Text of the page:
Carnegie Harriers Committee 2019/20

Click on Members Image for Bio and Responsibilities

Alan Murray


Val Macaulay


I took up running in the mid-90’s to improve my fitness and have been a member of Carnegie Harriers for over 20 years. Nowadays I am very much a recreational runner but over the years I have taken part in races from 1 mile upwards, my longest being the 43 mile long Devil o’ the Highlands in 2005.

Through the club I have made a lot of very good friends and had some great experiences, which would not have happened otherwise. My closest friends in the club are ultra-runners and as a result of supporting them in their long-distance adventures (I have supported runners in the West Highland Way 15 times), I have been privileged to have been asked to support some of the best Scottish and UK ultra-athletes in national and international competitions (100k and 24 hour races) in both the UK and Europe since 2009.

As a Jog Leader I was involved in setting up the first Jog Scotland group in Dunfermline and use the experience I gained there to assist with club training as required. I have been involved in the organisation of many club races, as Race Director of the Auld Toun 10K and the Graham Clark Memorial Races and as Assistant Director for the Devilla Forest Races.

I have over 10 years’ previous service on the committee, including 3 years as Treasurer and 4 as Club President before stepping down in 2013. I took up my current role of Club Secretary in 2016 using my knowledge and experience of club affairs and running in general to support the newer members of the committee.

I am proud to be a member of Carnegie Harriers and hope to continue to support it in any way I can.

Jonathan Millar

Mens Captain

I took up running in 2008 often running myself and without any structured training. It wasn't until 2013 when I joined Carnegie Harriers and looking back wish I had joined earlier. The training proved to be very beneficial as my fitness increased and race times improved vastly. Since being a member I've discovered a real love of trail and hill running with my main focus being ultras. I've been lucky to take part in some great races such as The Highland Fling, Devil o the Highlands and the Skye Ultra.
In my day job I work in accountancy and as Treasurer I'm glad to be able to use my experience and give something back to club.

Lesley Halstead

Woman's Captain and Club Coach

For those of you who are not familiar with my coaching credentials, I thought it best to outline a few of the things I have done in recent years. Whilst my focus is mainly on running and athletics, I have also coached both primary and high school age groups in tennis, badminton and netball. I led after-school high school netball team for a short period and currently work as a supply coach for Active Schools.

As well as holding a HND in Sports Coaching, I am a qualified jog leader and ran a successful jogscotland group in Inverkeithing for a few years. The group is currently on hold due to personal circumstances. I have also coached runners on a 1 to 1 basis, from couch to 5k programmes through to marathon training.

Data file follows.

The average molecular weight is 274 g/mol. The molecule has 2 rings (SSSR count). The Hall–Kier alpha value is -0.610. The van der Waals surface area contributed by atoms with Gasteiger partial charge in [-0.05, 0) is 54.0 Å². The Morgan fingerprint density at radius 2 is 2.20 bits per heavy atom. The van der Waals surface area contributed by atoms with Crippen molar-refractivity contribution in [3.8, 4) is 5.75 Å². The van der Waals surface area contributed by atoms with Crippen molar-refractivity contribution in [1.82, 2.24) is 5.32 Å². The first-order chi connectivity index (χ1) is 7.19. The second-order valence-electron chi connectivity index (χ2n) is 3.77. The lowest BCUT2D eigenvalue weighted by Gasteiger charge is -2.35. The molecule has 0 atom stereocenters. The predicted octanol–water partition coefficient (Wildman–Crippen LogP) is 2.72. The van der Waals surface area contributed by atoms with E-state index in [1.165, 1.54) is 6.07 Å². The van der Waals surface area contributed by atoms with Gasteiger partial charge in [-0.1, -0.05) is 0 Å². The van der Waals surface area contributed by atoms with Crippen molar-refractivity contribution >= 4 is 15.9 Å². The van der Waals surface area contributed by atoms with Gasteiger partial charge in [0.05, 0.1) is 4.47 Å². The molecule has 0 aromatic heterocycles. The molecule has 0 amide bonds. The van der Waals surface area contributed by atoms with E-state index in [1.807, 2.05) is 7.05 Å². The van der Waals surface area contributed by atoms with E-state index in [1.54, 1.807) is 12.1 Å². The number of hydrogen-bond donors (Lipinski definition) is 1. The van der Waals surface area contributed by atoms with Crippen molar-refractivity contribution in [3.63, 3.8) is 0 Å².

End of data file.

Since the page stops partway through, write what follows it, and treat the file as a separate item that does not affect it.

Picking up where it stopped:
I took up running about 12 years ago as a jogscotland member and joined Carnegie Harriers 2 years later. I love running and have participated in races ranging from 1 to 95 miles. I perform better on the road, but I’m happiest on the hills and trails. My individual credentials however are unimportant when it comes to coaching others.

After all, their progress is not about me

Brian Miller


I’m a late convert to running. I played a lot of football in my youth – growing up in Wick, there wasn’t much else to do! Pretty much gave it up when I moved to Edinburgh for Uni, but once I started work 4 years later, I got involved in regular 5-a-side games with colleagues. This became the main source of my exercise, ahem, ‘regime’, for the next 20 years. As I crept (literally) into my 40s, the ankle knocks and sore knees occurred more frequently and were taking longer to clear up. Running in a straight line seemed to be more agreeable, so in early 2016, I dusted off the running trainers I had bought back in 2001 (I joined a workplace gym, and went about twice) and plodded along the Dunfermline Cycle Path.

It was a short loop, just under 5k, and it took me a few times before I was able to get round it without walking for some of it. This was a totally different proposition to running in short bursts for football. But I persevered. I found out about the local Parkrun (thanks Neil), so ran my first of those in July 2016. I was then persuaded/badgered/convinced to sign up for the Kirkintilloch 12.5k in Feb 2017 (thanks, Neil). It was a marked step up in distance, but did it anyway. Met a few Harriers that day, and decided to sign up for the Club that evening (thanks, Neil). By the end of the week, I’d been to my 1st training session and had signed up for the Alloa Half (thanks again, Neil). In 2018, I ran my 1st marathon, comfortably inside my 4 hour target.